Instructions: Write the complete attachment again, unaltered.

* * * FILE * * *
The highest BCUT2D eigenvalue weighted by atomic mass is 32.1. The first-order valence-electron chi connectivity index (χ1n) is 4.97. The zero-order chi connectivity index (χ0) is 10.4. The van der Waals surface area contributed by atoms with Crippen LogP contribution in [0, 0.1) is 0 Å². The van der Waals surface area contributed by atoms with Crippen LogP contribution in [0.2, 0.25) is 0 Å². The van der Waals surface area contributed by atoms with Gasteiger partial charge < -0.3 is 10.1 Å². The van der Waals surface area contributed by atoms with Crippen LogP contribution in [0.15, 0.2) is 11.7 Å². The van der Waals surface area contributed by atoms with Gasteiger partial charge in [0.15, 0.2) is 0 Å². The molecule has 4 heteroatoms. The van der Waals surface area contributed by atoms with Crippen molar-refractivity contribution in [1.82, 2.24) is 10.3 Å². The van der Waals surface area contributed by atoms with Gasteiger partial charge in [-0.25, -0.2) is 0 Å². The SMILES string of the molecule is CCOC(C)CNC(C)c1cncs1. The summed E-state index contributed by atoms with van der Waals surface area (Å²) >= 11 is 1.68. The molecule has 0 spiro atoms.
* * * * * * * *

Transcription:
The highest BCUT2D eigenvalue weighted by atomic mass is 32.1. The first-order valence-electron chi connectivity index (χ1n) is 4.97. The zero-order chi connectivity index (χ0) is 10.4. The van der Waals surface area contributed by atoms with Crippen LogP contribution in [0, 0.1) is 0 Å². The van der Waals surface area contributed by atoms with Crippen LogP contribution in [0.2, 0.25) is 0 Å². The van der Waals surface area contributed by atoms with Gasteiger partial charge < -0.3 is 10.1 Å². The van der Waals surface area contributed by atoms with Crippen LogP contribution in [0.15, 0.2) is 11.7 Å². The van der Waals surface area contributed by atoms with Gasteiger partial charge in [0.15, 0.2) is 0 Å². The molecule has 4 heteroatoms. The van der Waals surface area contributed by atoms with Crippen molar-refractivity contribution in [1.82, 2.24) is 10.3 Å². The van der Waals surface area contributed by atoms with Gasteiger partial charge in [-0.25, -0.2) is 0 Å². The SMILES string of the molecule is CCOC(C)CNC(C)c1cncs1. The summed E-state index contributed by atoms with van der Waals surface area (Å²) >= 11 is 1.68. The molecule has 0 spiro atoms.